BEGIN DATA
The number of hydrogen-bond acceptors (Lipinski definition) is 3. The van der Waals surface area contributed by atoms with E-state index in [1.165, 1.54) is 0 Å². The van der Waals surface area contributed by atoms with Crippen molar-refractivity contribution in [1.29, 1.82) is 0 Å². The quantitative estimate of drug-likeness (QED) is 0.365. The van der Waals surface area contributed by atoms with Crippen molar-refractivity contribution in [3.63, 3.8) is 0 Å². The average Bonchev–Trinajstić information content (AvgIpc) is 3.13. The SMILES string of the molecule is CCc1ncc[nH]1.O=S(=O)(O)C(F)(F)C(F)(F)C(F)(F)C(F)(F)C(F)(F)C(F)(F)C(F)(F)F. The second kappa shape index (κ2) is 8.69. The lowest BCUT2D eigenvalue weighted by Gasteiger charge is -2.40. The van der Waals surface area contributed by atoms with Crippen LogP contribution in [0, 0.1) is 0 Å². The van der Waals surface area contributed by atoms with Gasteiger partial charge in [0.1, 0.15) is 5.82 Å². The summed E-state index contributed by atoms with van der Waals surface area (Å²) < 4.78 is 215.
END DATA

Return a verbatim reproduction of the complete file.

The number of hydrogen-bond acceptors (Lipinski definition) is 3. The van der Waals surface area contributed by atoms with E-state index in [1.165, 1.54) is 0 Å². The van der Waals surface area contributed by atoms with Crippen molar-refractivity contribution in [1.29, 1.82) is 0 Å². The quantitative estimate of drug-likeness (QED) is 0.365. The van der Waals surface area contributed by atoms with Crippen molar-refractivity contribution in [3.63, 3.8) is 0 Å². The average Bonchev–Trinajstić information content (AvgIpc) is 3.13. The SMILES string of the molecule is CCc1ncc[nH]1.O=S(=O)(O)C(F)(F)C(F)(F)C(F)(F)C(F)(F)C(F)(F)C(F)(F)C(F)(F)F. The second kappa shape index (κ2) is 8.69. The lowest BCUT2D eigenvalue weighted by Gasteiger charge is -2.40. The van der Waals surface area contributed by atoms with Crippen LogP contribution in [0, 0.1) is 0 Å². The van der Waals surface area contributed by atoms with Gasteiger partial charge in [0.1, 0.15) is 5.82 Å². The summed E-state index contributed by atoms with van der Waals surface area (Å²) < 4.78 is 215.